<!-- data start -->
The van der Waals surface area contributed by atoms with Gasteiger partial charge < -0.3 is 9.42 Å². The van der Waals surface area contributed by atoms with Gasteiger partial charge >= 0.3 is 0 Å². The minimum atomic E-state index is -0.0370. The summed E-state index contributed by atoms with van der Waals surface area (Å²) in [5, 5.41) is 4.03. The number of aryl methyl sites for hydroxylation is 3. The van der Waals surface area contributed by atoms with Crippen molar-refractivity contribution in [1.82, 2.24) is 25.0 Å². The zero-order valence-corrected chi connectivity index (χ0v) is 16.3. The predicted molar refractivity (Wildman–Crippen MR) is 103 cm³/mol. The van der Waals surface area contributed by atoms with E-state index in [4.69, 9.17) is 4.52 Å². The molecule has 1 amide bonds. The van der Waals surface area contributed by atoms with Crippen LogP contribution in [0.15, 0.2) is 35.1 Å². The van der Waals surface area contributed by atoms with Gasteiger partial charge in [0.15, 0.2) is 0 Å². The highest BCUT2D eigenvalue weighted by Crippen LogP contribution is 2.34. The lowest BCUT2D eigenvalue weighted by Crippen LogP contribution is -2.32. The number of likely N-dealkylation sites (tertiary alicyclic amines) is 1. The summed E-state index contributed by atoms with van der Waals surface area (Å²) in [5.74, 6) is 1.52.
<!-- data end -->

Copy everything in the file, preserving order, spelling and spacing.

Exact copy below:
The van der Waals surface area contributed by atoms with Gasteiger partial charge < -0.3 is 9.42 Å². The van der Waals surface area contributed by atoms with Gasteiger partial charge >= 0.3 is 0 Å². The minimum atomic E-state index is -0.0370. The summed E-state index contributed by atoms with van der Waals surface area (Å²) in [5, 5.41) is 4.03. The number of aryl methyl sites for hydroxylation is 3. The van der Waals surface area contributed by atoms with Crippen molar-refractivity contribution in [1.82, 2.24) is 25.0 Å². The zero-order valence-corrected chi connectivity index (χ0v) is 16.3. The predicted molar refractivity (Wildman–Crippen MR) is 103 cm³/mol. The van der Waals surface area contributed by atoms with E-state index in [4.69, 9.17) is 4.52 Å². The molecule has 1 amide bonds. The van der Waals surface area contributed by atoms with Crippen LogP contribution in [0.15, 0.2) is 35.1 Å². The van der Waals surface area contributed by atoms with Gasteiger partial charge in [0.15, 0.2) is 0 Å². The highest BCUT2D eigenvalue weighted by Crippen LogP contribution is 2.34. The lowest BCUT2D eigenvalue weighted by Crippen LogP contribution is -2.32. The number of likely N-dealkylation sites (tertiary alicyclic amines) is 1. The summed E-state index contributed by atoms with van der Waals surface area (Å²) in [5.74, 6) is 1.52.